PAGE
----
Against:
United States of America.

Abstaining:
El Salvador, Honduras, Zambia.

68. Before the draft resolution was adopted, the observers for Israel and Palestine made statements. After the adoption of the draft resolution, statements were made by the representatives of the United States of America (in explanation of vote) and Algeria and the observer for Finland (on behalf of the European Union and the associated countries, as well as Iceland and Norway).


...


Palestinian women


147. At the 43rd meeting, on 28 July, the Council voted on draft resolution II, entitled "Palestinian women", recommended by the Commission on the Status of Women (E/1999/27, chap. I, sect. B). The draft resolution was adopted by a roll-call vote of 34 to 1, with 4 abstentions. See Council resolution 1999/15. The voting was as follows:19

In favour:
Algeria, Belarus, Belgium, Bolivia, Brazil, Bulgaria, Chile, China, Colombia, Comoros, Cuba, Czech Republic, Denmark, El Salvador, France, Germany, Honduras, Indonesia, Italy, Latvia, Mauritius, Mexico, Morocco, Mozambique, Pakistan, Poland, Russian Federation, Rwanda, Spain, Syrian Arab Republic, Turkey, United Kingdom of Great Britain and Northern Ireland, Venezuela, Viet Nam.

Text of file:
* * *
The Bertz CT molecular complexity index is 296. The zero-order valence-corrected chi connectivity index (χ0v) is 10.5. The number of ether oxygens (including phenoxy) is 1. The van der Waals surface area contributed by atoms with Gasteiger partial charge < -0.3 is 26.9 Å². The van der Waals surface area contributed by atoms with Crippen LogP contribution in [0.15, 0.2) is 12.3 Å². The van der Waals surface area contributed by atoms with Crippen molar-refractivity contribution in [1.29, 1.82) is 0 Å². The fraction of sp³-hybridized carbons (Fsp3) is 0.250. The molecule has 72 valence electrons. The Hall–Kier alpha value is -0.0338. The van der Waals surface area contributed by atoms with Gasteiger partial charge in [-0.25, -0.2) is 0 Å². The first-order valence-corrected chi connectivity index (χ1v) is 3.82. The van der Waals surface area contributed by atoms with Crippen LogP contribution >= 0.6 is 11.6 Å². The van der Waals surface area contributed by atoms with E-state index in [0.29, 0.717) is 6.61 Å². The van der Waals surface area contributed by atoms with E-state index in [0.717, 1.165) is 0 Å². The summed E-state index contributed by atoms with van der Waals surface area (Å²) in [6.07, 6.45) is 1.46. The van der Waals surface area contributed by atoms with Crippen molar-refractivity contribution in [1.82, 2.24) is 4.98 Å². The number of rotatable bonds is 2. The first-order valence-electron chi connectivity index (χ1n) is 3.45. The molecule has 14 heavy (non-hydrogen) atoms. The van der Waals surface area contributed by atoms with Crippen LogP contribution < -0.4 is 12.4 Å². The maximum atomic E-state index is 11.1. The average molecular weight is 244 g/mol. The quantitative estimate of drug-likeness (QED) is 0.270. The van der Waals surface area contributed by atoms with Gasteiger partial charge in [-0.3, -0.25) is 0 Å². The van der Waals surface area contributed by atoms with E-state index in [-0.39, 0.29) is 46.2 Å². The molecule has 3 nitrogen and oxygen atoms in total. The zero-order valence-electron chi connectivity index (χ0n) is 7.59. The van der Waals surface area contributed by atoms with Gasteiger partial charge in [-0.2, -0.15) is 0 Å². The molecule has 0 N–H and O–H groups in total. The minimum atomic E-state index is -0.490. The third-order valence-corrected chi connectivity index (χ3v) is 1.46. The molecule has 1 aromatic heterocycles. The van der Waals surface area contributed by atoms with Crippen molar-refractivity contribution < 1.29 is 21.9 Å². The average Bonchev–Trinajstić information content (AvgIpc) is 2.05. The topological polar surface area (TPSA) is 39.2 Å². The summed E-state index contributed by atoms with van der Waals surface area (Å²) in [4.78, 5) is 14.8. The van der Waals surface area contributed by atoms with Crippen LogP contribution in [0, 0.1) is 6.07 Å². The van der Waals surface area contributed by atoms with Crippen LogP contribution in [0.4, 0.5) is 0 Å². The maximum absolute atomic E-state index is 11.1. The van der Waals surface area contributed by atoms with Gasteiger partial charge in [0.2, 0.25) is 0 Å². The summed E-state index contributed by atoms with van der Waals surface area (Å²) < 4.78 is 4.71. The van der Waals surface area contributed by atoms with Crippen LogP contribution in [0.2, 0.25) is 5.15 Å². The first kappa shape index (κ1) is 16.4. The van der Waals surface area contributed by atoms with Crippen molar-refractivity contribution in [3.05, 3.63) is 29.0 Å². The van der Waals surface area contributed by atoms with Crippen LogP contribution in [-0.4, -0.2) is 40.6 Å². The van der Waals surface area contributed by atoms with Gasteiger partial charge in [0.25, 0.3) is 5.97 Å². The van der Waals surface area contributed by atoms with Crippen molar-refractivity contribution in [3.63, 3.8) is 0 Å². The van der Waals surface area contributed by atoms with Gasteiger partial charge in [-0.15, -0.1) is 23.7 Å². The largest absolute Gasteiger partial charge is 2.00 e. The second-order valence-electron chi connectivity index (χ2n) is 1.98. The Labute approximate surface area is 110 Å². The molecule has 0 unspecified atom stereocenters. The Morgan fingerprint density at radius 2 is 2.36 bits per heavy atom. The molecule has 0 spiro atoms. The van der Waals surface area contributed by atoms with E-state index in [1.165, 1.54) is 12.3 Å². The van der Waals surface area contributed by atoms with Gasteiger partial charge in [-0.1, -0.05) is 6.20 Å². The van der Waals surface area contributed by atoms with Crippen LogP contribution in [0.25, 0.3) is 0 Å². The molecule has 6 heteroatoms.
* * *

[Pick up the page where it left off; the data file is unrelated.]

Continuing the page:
Against:
United States of America.

Abstaining:
Canada, Japan, New Zealand, Norway.

148. After the draft resolution was adopted, statements in explanation of vote were made by the representatives of the United States of America, Norway, Canada, Japan, Djibouti and New Zealand.

...

Footnote

Title *

The present report is a preliminary version of those sections of the report of the Economic and Social Council relating to the organizational and resumed organizational sessions for 1999 and the substantive session of 1999. The section relating to the resumed substantive session will be issued as an addendum to the present report. The entire report will be issued in final form as Official Records of the General Assembly, Fifty-fourth Session, Supplement No. 3 (A/54/3/Rev.1).

The resolutions and decisions adopted by the Council at the organizational and resumed organizational sessions for 1999 and the substantive session of 1999 are being issued initially in documents E/1999/INF/2 and Add.1 and 2. Those adopted at the resumed substantive session will be issued in document E/1999/INF/2/Add.3. The resolutions and decisions will be issued in final form as Official Records of the Economic and Social Council, 1999, Supplement No. 1 (E/1999/99).